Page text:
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Thursday, May 17, 2012

Game Over: Jerry Sandusky, Penn State, and the Culture of Silence

Bill Moushey and Bob Dvorchak, authors of Game Over: Jerry Sandusky, Penn State, and the Culture of Silence, have definitely struck a nerve with thousands of Penn State alumni and Happy Valley residents.  It appears, based opon the “reviews” of the book I see posted on Amazon, that the pair faces a vicious backlash based more on emotion than on reason – and that almost all of the negative “reviews” posted there have been written by people who did not bother reading the book before damning it.  It seems that it will be left to those without ties to Penn State, and a minority of Penn-Staters themselves, to gauge the objectivity and effectiveness of the book.

 On one level, Game Over is an excellent recap of the news that starting leaking out of Happy Valley, PA, in early November 2011.  Those that may have come to the story a little late will find the chronology presented to be especially helpful.  Others are likely to focus more on the additional details attached to the original revelations, disgusting as some of those details are.  Readers should, in fact, be forewarned that several descriptions of Jerry Sandusky’s alleged assaults of the young boys under his sponsorship and care are disgustingly graphic in nature and leave little to the imagination.

On a second level, what Game Over reveals about the culture espoused by Penn State administrators, its athletic coaches, its students, and the community that supports and benefits from the school’s presence, is almost as disturbing and horrifying as the crimes Sandusky is alleged to have committed against his young victims.  That there was, and to a lesser degree still is, a “culture of silence” surrounding Penn State that allowed this kind of criminal behavior to continue for decades, cannot be disputed.  Moushey and Dvorchak present their case in detail, naming names and shaming those who deserve it, in the process.  Only the court system can determine the degree of guilt or innocence of the various parties involved in all of this, but Jerry Sandusky should not be the only one facing a judge and jury of his peers before this is over.

From what the Game Over authors have to say, it appears that the second worst “crime” committed during this whole period, may lay at the feet of Coach Joe Paterno, the man who really ran Penn State while all of this was happening.  If the allegations are true, Paterno was instrumental in bringing shame to the university and he forever sullied his own reputation and famous catchphrase: “Success with Honor.”  Paterno’s silence seems to have been the signal to Penn State’s coaches, administrators, and others that the entire Sandusky matter should be kept within the confines of the Penn State “family,” and that outsiders were not to be trusted with this information.  Joe Paterno had just that much clout in Happy Valley – he had, in fact, almost been granted sainthood by the locals, making a cover-up of this magnitude a relatively easy thing for the school to pull off.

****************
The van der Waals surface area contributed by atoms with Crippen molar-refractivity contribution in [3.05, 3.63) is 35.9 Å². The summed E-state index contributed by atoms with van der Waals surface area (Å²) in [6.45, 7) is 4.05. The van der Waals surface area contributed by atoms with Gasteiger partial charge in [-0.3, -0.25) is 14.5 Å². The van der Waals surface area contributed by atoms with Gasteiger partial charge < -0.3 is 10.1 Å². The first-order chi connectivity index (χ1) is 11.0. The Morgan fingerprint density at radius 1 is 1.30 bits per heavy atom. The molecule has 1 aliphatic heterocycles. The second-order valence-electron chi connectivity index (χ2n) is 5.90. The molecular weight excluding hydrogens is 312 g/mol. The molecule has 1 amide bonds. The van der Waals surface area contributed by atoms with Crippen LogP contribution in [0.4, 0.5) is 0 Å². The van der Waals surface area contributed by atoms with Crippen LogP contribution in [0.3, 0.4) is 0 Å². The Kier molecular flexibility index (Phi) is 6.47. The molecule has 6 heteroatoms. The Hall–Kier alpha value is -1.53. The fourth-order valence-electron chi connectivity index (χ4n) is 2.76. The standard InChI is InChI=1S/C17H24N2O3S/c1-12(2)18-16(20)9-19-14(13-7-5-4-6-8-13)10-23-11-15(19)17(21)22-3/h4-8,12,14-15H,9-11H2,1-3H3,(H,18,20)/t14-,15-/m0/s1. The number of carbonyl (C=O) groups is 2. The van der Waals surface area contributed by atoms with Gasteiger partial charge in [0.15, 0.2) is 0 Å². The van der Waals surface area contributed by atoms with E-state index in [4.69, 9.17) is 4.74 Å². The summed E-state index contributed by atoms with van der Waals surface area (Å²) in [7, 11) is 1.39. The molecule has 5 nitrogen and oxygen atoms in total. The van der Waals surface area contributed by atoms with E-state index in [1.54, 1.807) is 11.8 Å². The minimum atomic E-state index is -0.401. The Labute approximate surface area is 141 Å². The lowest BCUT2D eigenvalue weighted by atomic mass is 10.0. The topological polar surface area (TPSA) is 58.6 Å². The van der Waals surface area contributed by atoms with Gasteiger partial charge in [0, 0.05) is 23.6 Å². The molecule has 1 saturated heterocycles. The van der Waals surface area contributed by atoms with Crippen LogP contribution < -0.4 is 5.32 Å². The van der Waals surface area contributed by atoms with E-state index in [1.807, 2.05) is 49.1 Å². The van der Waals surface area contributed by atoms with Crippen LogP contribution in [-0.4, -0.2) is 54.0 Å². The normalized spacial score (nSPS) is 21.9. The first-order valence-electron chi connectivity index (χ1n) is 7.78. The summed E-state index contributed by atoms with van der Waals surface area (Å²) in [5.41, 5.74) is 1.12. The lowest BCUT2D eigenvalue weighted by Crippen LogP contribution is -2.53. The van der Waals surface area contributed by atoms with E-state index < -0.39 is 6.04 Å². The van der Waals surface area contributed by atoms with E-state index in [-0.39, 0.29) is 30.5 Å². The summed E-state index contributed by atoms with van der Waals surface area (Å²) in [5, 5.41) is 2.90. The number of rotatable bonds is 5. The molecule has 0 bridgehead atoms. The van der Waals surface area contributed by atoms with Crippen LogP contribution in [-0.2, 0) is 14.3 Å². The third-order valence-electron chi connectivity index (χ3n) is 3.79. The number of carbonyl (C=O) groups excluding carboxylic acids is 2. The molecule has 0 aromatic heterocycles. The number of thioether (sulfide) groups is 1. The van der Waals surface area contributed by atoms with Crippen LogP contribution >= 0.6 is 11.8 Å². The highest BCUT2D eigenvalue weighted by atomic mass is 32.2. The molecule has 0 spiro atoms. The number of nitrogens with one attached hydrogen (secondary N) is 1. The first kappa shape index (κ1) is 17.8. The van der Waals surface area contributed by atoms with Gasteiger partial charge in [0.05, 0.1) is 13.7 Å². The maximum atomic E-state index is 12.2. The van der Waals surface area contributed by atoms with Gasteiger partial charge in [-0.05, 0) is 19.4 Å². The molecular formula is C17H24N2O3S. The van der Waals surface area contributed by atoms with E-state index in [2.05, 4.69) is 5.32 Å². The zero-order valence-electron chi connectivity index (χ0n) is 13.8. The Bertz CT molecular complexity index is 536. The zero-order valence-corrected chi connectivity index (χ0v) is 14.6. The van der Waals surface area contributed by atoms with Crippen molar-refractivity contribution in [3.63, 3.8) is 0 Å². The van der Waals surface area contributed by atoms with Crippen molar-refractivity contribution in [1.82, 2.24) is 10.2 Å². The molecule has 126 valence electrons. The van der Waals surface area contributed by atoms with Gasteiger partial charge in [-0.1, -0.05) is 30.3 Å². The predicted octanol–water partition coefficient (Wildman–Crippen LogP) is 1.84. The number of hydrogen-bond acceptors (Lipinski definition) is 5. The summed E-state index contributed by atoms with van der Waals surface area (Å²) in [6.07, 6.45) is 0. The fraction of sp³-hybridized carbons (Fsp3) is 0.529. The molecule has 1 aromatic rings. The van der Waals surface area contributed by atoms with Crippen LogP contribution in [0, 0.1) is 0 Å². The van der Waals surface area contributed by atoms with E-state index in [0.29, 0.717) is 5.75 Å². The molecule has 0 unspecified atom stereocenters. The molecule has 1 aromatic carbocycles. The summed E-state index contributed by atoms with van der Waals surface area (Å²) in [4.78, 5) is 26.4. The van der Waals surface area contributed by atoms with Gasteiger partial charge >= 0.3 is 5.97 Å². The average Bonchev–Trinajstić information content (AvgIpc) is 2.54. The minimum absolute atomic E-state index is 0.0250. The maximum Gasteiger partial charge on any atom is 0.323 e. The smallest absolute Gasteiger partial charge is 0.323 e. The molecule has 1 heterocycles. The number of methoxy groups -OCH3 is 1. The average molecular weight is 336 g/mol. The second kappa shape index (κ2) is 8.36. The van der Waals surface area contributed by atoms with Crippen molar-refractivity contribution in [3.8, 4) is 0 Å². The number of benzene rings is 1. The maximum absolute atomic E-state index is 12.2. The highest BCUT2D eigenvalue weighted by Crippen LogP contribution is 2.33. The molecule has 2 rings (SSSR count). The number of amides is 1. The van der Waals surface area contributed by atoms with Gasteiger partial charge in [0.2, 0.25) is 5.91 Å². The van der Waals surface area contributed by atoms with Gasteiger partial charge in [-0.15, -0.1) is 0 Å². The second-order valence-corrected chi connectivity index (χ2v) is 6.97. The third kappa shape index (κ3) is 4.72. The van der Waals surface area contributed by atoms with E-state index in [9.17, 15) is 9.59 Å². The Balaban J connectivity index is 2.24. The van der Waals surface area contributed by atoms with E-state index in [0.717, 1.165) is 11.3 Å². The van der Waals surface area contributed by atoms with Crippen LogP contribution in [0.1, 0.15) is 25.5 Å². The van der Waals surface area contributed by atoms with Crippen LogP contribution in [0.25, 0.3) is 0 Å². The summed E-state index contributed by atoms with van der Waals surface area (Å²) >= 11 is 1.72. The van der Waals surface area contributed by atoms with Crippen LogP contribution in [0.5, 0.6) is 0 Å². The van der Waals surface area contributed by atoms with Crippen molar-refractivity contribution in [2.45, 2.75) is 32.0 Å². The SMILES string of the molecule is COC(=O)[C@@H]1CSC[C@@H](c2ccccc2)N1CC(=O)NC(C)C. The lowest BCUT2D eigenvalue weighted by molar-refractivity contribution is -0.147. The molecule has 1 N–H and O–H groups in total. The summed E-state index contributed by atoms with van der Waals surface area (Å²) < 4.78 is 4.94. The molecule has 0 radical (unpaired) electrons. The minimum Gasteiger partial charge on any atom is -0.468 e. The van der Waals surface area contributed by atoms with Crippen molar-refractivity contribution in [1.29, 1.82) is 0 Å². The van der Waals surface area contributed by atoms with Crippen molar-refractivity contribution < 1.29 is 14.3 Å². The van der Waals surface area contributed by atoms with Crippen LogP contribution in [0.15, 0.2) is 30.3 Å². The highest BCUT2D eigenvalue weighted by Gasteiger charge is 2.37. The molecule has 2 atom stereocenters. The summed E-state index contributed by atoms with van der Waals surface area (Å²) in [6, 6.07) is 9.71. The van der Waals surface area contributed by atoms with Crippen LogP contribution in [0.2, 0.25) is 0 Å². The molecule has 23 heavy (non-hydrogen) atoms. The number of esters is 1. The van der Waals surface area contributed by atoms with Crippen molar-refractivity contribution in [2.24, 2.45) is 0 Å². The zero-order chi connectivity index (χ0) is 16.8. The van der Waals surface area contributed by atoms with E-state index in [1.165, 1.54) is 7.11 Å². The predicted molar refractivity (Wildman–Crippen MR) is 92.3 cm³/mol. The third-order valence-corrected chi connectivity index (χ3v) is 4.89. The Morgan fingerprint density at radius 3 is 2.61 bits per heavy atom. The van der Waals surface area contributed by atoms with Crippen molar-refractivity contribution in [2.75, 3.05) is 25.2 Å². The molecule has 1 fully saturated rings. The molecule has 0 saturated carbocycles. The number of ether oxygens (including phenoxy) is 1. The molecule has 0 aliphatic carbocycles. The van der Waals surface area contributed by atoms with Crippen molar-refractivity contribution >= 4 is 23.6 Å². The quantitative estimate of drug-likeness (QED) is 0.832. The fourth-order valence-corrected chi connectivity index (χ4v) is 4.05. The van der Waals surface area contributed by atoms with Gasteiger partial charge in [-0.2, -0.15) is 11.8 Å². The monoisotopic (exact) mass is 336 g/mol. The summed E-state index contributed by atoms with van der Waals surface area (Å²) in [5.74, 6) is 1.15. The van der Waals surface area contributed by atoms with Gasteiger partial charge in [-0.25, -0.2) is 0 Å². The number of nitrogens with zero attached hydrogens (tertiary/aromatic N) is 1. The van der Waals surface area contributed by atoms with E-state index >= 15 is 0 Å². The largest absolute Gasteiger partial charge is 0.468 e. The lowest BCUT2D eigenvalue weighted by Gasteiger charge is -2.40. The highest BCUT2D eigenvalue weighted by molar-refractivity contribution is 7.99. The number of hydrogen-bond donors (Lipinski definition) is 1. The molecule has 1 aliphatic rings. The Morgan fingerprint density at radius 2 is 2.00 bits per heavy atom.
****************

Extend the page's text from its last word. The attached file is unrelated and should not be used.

Halo Added to Wall Mural After Paterno's Death
(Portion of Photo from Game Over)
Much remains for the courts to determine, including: the culpability of two principal university administrators in the cover-up; the part in the cover-up played by The Second Mile insiders (Sandusky’s charity for poverty stricken boys); how much Sandusky’s wife knew of multiple crimes said to have taken place in her home; and whether Sandusky remained at Penn State (even after resigning from its coaching staff in 1999 while at the top of his game) simply because his charity provided him with a ready supply of victims of just the right age. 

As James Murtha, a 1977 Penn State graduate, put it, “…in retrospect, you could almost predict how this would turn out because of the way Penn State does business.  Isolation is one of its charms, but it’s also part of the problem.  They all drink the Kool-Aid up there.  They lost all focus.  The only way to solve a problem is to admit that you have one.  It’s crisis management 101.  When I saw the way they handled it, I wanted to projectile vomit.

So did I, Mr. Murtha so did I.
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